Galeri Manâ exhibition links contemporary art to classical

Galeri Manâ, located in the Tophane district of Istanbul, is hosting a group exhibition titled “Who shall deliver us from the Greeks and Romans?” that lasts until May 10.

Curated by Cristiana Perrella, the exhibition features many local and foreign artists including Lisa Anne Auerbach and Aleksandra Mir, steven Claydon, Gregory Crewdson, Asli CavusoGlu, Ozlem Gunyol and Mustafa Kunt, Matthew Monahan, Jonathan Monk, Adrian Paci, Pedro Reyes, Daniel silver and Francesco Vezzoliand.

The exhibition focuses on the ways the classical heritage interferes with or somehow seeps into contemporary artists’ works. Having quite an eclectic group of artists from different cultures and backgrounds, the show brings the classical touch to a more up-to-date exhibition setting. still, from the moment the audience enters the gallery, seeing the busts and sculptures, the very first impression is that the exhibition is about Greek and Roman art.

Only after a closer look will they realize that these are actually contemporary works of art that distort the forms of busts that are immediately connected to ancient eras. In that framework, both Monk’s “senza Titolo III,” which is a Jesmonite bust with a nose that was broken by Pier Paolo Calzolari, and silver’s three works, which are all marble faces of bearded men with faintly recognizable features, remind the audience of the effect of time while also pointing to the never-changing iconoclast of the classical heritage. This goes perfectly well with one of the show’s premises that the “classical legacy dies hard.”

Besides pointing to the legacy of the classical in art, curator Perrella also brings attention to the increasing interest of contemporary art in the classical while this classical culture is experiencing a loss of popularity in general. In the exhibition press release she explains this paradox as follows:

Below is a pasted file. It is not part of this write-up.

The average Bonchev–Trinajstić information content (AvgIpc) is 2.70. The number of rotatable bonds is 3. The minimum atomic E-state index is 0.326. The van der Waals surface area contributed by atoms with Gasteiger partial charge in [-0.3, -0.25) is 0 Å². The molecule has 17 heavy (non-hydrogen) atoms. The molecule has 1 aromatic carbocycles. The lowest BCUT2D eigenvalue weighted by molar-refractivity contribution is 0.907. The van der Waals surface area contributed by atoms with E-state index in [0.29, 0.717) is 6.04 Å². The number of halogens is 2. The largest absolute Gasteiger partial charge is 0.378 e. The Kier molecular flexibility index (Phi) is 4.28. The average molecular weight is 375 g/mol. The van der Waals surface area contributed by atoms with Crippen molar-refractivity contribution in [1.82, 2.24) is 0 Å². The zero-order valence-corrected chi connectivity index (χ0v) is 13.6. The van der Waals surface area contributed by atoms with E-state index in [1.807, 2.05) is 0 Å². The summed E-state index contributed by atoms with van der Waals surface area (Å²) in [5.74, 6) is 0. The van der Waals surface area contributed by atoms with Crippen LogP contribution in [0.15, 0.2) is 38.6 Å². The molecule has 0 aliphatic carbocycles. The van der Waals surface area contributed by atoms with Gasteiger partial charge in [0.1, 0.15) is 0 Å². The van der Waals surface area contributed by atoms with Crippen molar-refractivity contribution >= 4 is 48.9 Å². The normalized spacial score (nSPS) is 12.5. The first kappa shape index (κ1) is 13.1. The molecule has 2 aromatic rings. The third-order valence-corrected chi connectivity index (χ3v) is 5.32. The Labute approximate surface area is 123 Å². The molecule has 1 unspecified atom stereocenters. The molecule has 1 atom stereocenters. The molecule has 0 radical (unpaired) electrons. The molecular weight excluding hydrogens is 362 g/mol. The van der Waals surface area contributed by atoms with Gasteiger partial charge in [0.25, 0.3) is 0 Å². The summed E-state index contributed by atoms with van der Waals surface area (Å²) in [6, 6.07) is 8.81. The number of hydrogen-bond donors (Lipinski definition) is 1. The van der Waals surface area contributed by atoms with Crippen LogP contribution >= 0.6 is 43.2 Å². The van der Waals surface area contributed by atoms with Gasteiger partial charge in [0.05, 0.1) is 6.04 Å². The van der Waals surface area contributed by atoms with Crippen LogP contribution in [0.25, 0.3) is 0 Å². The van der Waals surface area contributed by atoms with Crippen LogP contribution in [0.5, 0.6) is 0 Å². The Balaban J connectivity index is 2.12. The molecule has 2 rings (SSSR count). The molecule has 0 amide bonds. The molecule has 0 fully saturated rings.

“It is no coincidence that the sudden resurfacing of Greek and Roman themes in contemporary art, though scattered in fragments, out of context, coincides with a gradual crisis of classical culture — one of the most enduring myths of occidental art history — as it becomes more marginal on the global scene and its claims to universal pertinence fall from grace.

The gaps of meaning that converge today around the idea of the classical as a Eurocentric canon have paradoxically multiplied its possibilities of interpretation, giving rise to unexpected interpretations of what was already an incredibly rich, complex and evocative repertoire of forms, narrations and ideas.”

The way Perrella contextualizes the artists’ interest in the classical heritage in its relation to contemporary times becomes a central issue in most works in the exhibition.

On the first floor of the gallery, Mexican artist Reyes’s drawings and collages with colored pencil on printed paper, “Los Mutantes,” presents a striking juxtaposition of mythical creatures with contemporary popular icons, superheroes and characters.

Consisting of 170 frames, “Los Mutantes” can be seen as a showcase of art history in a subjectively organized manner. The subjectivity in this work catalyzes new meanings and associations for the audience, further allowing them to see vague and obvious connections between the figures throughout history.

Gunyol and Kunt’s “The Myth” is a perfect example of the classical and contemporary. On the second floor of the gallery, with their vase which appears to be a copy of a Greek vase held by the Louvre, Gunyol and Kunt welcome the audience with a relatively more contemporary reference. The artists replace the figures decorating the vase, which originally tells the mythical story of Europa, with Guy Fawkes masks, which have become one the prominent symbols of protest all around the world. With this obvious reference, the bull, which is left as the only central figure since the artist has taken Europa out of picture, can be interpreted with its association to the Occupy Wall street movement, with the bronze bull being the symbol of the financial market.

Full of different disciplines from drawings to videos, “Who shall deliver us from the Greeks and Romans?” can be seen as a tribute to the classical heritage, while also positioning contemporary art practices as fields to further question the legacy of the past in relation to today’s zeitgeist. Each and every work from the exhibition speaks to this issue as well as to each other.

The artists’ individual interpretations of the antique artworks complete each other in terms of the variety of today’s artistic practices and forms. All these works coming together in the physical space of Galeri Manâ, which is a converted wheat mill dating back to the 19th century, also frames the whole concept in a more local way in which past iconography intermingles with the present.